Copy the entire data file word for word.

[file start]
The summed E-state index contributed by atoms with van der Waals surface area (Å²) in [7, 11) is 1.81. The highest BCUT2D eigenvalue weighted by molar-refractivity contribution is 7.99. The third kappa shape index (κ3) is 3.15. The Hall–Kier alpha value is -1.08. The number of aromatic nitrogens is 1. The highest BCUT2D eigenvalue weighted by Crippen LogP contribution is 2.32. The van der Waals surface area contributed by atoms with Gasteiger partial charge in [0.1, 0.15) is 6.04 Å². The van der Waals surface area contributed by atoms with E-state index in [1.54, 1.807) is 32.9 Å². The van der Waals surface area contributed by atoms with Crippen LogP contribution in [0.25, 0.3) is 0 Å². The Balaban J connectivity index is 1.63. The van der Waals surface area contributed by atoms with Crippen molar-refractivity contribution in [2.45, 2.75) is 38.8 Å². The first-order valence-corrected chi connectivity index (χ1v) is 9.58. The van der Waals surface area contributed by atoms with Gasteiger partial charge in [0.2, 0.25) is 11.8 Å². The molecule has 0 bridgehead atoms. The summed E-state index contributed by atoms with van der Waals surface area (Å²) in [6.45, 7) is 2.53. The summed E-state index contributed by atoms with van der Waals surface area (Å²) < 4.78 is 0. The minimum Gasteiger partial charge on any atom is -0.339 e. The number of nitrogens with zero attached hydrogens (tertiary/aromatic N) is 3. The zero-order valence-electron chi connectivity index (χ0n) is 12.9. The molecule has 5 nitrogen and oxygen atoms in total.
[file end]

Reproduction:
The summed E-state index contributed by atoms with van der Waals surface area (Å²) in [7, 11) is 1.81. The highest BCUT2D eigenvalue weighted by molar-refractivity contribution is 7.99. The third kappa shape index (κ3) is 3.15. The Hall–Kier alpha value is -1.08. The number of aromatic nitrogens is 1. The highest BCUT2D eigenvalue weighted by Crippen LogP contribution is 2.32. The van der Waals surface area contributed by atoms with Gasteiger partial charge in [0.1, 0.15) is 6.04 Å². The van der Waals surface area contributed by atoms with E-state index in [1.54, 1.807) is 32.9 Å². The van der Waals surface area contributed by atoms with Crippen LogP contribution in [0.25, 0.3) is 0 Å². The Balaban J connectivity index is 1.63. The van der Waals surface area contributed by atoms with Crippen molar-refractivity contribution in [2.45, 2.75) is 38.8 Å². The first-order valence-corrected chi connectivity index (χ1v) is 9.58. The van der Waals surface area contributed by atoms with Gasteiger partial charge in [0.2, 0.25) is 11.8 Å². The molecule has 0 bridgehead atoms. The summed E-state index contributed by atoms with van der Waals surface area (Å²) in [6.45, 7) is 2.53. The summed E-state index contributed by atoms with van der Waals surface area (Å²) < 4.78 is 0. The minimum Gasteiger partial charge on any atom is -0.339 e. The number of nitrogens with zero attached hydrogens (tertiary/aromatic N) is 3. The zero-order valence-electron chi connectivity index (χ0n) is 12.9. The molecule has 5 nitrogen and oxygen atoms in total.